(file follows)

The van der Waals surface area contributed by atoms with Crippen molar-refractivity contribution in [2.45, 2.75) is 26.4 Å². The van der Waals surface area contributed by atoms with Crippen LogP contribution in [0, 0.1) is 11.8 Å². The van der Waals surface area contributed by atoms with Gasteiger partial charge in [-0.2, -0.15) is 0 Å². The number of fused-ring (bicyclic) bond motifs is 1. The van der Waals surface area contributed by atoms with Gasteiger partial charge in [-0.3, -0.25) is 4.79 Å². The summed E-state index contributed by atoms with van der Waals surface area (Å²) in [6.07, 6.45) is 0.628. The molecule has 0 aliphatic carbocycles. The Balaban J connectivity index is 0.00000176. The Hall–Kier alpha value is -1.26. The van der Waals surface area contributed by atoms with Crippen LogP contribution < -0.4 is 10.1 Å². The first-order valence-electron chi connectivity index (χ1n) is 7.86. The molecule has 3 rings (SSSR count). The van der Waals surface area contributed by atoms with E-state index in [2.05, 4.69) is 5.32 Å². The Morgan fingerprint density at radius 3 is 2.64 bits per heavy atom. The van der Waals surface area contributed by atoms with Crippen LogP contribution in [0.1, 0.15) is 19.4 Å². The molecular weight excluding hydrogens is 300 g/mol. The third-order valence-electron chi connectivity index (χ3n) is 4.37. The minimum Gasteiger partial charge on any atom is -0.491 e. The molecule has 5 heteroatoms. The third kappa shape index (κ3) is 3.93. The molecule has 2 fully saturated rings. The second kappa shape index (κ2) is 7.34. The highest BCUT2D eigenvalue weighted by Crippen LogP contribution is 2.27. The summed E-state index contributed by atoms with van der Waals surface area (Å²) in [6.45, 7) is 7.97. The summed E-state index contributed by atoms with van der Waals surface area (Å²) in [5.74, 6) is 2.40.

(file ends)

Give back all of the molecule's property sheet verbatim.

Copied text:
The van der Waals surface area contributed by atoms with Crippen molar-refractivity contribution in [2.45, 2.75) is 26.4 Å². The van der Waals surface area contributed by atoms with Crippen LogP contribution in [0, 0.1) is 11.8 Å². The van der Waals surface area contributed by atoms with Gasteiger partial charge in [-0.2, -0.15) is 0 Å². The number of fused-ring (bicyclic) bond motifs is 1. The van der Waals surface area contributed by atoms with Gasteiger partial charge in [-0.3, -0.25) is 4.79 Å². The summed E-state index contributed by atoms with van der Waals surface area (Å²) in [6.07, 6.45) is 0.628. The molecule has 0 aliphatic carbocycles. The Balaban J connectivity index is 0.00000176. The Hall–Kier alpha value is -1.26. The van der Waals surface area contributed by atoms with Crippen LogP contribution < -0.4 is 10.1 Å². The first-order valence-electron chi connectivity index (χ1n) is 7.86. The molecule has 3 rings (SSSR count). The van der Waals surface area contributed by atoms with E-state index in [2.05, 4.69) is 5.32 Å². The Morgan fingerprint density at radius 3 is 2.64 bits per heavy atom. The van der Waals surface area contributed by atoms with Crippen LogP contribution in [0.1, 0.15) is 19.4 Å². The molecular weight excluding hydrogens is 300 g/mol. The third-order valence-electron chi connectivity index (χ3n) is 4.37. The minimum Gasteiger partial charge on any atom is -0.491 e. The molecule has 5 heteroatoms. The third kappa shape index (κ3) is 3.93. The molecule has 2 fully saturated rings. The second kappa shape index (κ2) is 7.34. The highest BCUT2D eigenvalue weighted by Crippen LogP contribution is 2.27. The summed E-state index contributed by atoms with van der Waals surface area (Å²) in [6.45, 7) is 7.97. The summed E-state index contributed by atoms with van der Waals surface area (Å²) in [5.74, 6) is 2.40.